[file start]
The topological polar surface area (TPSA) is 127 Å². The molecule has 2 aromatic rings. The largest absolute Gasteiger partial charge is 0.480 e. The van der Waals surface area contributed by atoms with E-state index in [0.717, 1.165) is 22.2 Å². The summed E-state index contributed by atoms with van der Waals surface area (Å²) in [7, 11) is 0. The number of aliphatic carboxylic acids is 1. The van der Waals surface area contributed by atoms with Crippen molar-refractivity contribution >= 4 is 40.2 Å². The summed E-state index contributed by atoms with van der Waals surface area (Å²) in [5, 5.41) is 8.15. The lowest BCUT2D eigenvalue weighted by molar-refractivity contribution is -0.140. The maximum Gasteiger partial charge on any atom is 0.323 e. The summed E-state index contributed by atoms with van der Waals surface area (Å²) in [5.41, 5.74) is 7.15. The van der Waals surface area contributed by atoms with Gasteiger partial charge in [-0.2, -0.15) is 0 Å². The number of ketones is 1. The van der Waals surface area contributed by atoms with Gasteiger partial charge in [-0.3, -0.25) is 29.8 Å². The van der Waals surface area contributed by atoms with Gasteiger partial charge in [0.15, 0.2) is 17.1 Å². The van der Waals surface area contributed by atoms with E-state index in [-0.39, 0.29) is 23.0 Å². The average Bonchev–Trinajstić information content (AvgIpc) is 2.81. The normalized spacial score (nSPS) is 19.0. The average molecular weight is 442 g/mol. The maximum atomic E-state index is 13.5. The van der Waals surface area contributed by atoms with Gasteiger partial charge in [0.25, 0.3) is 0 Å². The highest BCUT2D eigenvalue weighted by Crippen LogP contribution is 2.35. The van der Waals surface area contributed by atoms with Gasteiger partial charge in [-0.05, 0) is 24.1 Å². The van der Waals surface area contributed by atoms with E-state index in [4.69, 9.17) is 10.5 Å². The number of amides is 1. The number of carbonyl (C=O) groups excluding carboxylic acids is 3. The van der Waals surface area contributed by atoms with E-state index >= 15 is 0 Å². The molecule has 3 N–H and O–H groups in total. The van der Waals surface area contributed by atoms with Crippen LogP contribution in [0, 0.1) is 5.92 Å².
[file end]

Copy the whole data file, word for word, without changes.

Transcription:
The topological polar surface area (TPSA) is 127 Å². The molecule has 2 aromatic rings. The largest absolute Gasteiger partial charge is 0.480 e. The van der Waals surface area contributed by atoms with E-state index in [0.717, 1.165) is 22.2 Å². The summed E-state index contributed by atoms with van der Waals surface area (Å²) in [7, 11) is 0. The number of aliphatic carboxylic acids is 1. The van der Waals surface area contributed by atoms with Crippen molar-refractivity contribution >= 4 is 40.2 Å². The summed E-state index contributed by atoms with van der Waals surface area (Å²) in [5, 5.41) is 8.15. The lowest BCUT2D eigenvalue weighted by molar-refractivity contribution is -0.140. The maximum Gasteiger partial charge on any atom is 0.323 e. The summed E-state index contributed by atoms with van der Waals surface area (Å²) in [5.41, 5.74) is 7.15. The van der Waals surface area contributed by atoms with Gasteiger partial charge in [-0.2, -0.15) is 0 Å². The number of ketones is 1. The van der Waals surface area contributed by atoms with Gasteiger partial charge in [-0.3, -0.25) is 29.8 Å². The van der Waals surface area contributed by atoms with Gasteiger partial charge in [0.15, 0.2) is 17.1 Å². The van der Waals surface area contributed by atoms with E-state index in [-0.39, 0.29) is 23.0 Å². The average Bonchev–Trinajstić information content (AvgIpc) is 2.81. The normalized spacial score (nSPS) is 19.0. The average molecular weight is 442 g/mol. The maximum atomic E-state index is 13.5. The van der Waals surface area contributed by atoms with Gasteiger partial charge in [0.25, 0.3) is 0 Å². The highest BCUT2D eigenvalue weighted by Crippen LogP contribution is 2.35. The van der Waals surface area contributed by atoms with Gasteiger partial charge in [-0.05, 0) is 24.1 Å². The van der Waals surface area contributed by atoms with E-state index in [4.69, 9.17) is 10.5 Å². The number of amides is 1. The number of carbonyl (C=O) groups excluding carboxylic acids is 3. The van der Waals surface area contributed by atoms with E-state index >= 15 is 0 Å². The molecule has 3 N–H and O–H groups in total. The van der Waals surface area contributed by atoms with Crippen LogP contribution in [0, 0.1) is 5.92 Å².